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1,1,2-Trichloroethane 1,1,2-trichloroethane-3D-vdW.png
CAS number 79-00-5 YesY
PubChem 6574
ChemSpider 6326 YesY
KEGG C19536 YesY
ChEBI CHEBI:36018 YesY
Jmol-3D images Image 1
Image 2
Molecular formula C2H3Cl3
Molar mass 133.40 g/mol
Density 1.435 g/cm3
Melting point −37 °C (−35 °F; 236 K)
Boiling point 110 to 115 °C (230 to 239 °F; 383 to 388 K)
NFPA 704
Flammability code 1: Must be pre-heated before ignition can occur. Flash point over 93 °C (200 °F). E.g., canola oil Health code 3: Short exposure could cause serious temporary or residual injury. E.g., chlorine gas Reactivity (yellow): no hazard code Special hazards (white): no codeNFPA 704 four-colored diamond
Related compounds
Related compounds 1,1,1-Trichloroethane; Trichloroethylene
Except where noted otherwise, data are given for materials in their standard state (at 25 °C (77 °F), 100 kPa)
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Infobox references

1,1,2-Trichloroethane, or 1,1,2-TCA, is an organochloride solvent with the molecular formula C2H3Cl3. It is a colourless, sweet-smelling liquid that does not dissolve in water, but is soluble in most organic solvents. It is an isomer of 1,1,1-trichloroethane.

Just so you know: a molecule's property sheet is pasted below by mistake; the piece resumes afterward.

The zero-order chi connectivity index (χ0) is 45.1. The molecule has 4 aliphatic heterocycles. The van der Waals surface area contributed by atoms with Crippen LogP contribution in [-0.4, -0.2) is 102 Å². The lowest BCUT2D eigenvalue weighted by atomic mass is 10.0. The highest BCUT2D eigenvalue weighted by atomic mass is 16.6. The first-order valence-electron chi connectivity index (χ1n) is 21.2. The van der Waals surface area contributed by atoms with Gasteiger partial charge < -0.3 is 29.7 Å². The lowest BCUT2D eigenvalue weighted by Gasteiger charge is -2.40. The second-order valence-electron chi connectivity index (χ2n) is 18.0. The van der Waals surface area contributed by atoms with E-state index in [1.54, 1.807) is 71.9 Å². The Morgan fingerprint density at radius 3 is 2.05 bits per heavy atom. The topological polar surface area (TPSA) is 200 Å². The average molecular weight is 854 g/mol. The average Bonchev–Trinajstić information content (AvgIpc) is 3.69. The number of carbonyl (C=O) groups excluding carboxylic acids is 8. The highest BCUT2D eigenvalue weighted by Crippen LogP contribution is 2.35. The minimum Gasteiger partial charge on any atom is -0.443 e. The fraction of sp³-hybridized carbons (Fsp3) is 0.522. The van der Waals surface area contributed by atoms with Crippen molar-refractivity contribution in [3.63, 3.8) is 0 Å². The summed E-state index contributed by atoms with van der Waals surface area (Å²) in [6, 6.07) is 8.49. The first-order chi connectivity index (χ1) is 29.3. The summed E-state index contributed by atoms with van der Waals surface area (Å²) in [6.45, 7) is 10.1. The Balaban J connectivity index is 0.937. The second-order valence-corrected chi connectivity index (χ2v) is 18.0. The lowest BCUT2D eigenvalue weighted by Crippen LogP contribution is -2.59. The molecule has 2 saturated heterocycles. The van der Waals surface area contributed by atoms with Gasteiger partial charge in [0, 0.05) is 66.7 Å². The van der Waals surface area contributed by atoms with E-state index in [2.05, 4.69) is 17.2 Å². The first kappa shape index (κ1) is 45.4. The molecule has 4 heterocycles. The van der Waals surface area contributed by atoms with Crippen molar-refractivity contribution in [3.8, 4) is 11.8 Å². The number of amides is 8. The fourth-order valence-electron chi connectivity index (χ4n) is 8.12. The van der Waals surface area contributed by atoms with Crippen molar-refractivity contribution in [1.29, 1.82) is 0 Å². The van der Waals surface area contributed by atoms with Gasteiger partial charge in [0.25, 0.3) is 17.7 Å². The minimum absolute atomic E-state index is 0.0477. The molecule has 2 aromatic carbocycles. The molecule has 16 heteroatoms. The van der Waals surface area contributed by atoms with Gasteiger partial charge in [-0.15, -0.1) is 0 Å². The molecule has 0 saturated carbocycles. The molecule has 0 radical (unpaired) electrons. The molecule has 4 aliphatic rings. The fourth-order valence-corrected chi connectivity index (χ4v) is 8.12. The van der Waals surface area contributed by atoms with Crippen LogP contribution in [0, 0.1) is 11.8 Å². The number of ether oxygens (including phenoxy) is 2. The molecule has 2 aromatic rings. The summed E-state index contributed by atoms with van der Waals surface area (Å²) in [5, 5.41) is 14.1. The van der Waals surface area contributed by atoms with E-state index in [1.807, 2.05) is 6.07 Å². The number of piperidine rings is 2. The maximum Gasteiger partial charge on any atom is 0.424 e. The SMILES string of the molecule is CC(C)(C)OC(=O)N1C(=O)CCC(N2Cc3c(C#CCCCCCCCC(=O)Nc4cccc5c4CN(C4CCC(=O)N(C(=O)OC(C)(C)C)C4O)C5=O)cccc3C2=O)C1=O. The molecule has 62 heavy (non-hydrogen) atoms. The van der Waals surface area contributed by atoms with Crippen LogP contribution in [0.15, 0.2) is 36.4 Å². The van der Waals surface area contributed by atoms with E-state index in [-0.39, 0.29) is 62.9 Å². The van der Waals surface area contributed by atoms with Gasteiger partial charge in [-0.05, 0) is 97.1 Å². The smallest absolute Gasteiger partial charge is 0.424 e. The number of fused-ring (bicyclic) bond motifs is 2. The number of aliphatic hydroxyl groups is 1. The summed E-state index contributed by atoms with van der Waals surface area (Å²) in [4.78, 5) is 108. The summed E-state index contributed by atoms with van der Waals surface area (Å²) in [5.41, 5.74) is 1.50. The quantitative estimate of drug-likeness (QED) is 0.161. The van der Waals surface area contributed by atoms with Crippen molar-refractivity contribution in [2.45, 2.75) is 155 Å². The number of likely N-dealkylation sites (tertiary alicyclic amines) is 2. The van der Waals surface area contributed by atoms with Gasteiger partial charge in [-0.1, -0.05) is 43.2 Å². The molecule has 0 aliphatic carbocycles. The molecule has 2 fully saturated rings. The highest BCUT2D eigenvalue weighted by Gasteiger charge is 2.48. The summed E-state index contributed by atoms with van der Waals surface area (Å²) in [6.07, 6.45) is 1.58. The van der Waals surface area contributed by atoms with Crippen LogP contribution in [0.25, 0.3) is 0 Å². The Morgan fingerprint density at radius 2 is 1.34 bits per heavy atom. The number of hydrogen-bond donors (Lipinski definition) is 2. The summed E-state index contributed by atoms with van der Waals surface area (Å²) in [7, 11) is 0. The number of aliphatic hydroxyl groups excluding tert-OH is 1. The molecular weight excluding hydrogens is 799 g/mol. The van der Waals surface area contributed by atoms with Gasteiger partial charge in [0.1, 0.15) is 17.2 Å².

It is used as a solvent and as an intermediate in the synthesis of 1,1-dichloroethane.

1,1,2-TCA is a central nervous system depressant and inhalation of vapors may cause dizziness, drowsiness, headache, nausea, shortness of breath, unconsciousness, or cancer.[citation needed]


Trichloroethane may be harmful by inhalation, ingestion and skin contact. It is a respiratory and eye irritant. Although no definitive studies currently exist, trichloroethane should be treated as a potential carcinogen since laboratory evidence suggests that low molecular weight chlorinated hydrocarbons may be carcinogenic.[1]

The Occupational Safety and Health Administration and National Institute for Occupational Safety and Health have set occupational exposure limits to 1,1,2-Trichloroethane at 10 ppm over an eight hour time-weighted average.[2] It is considered to be a potential occupational carcinogen.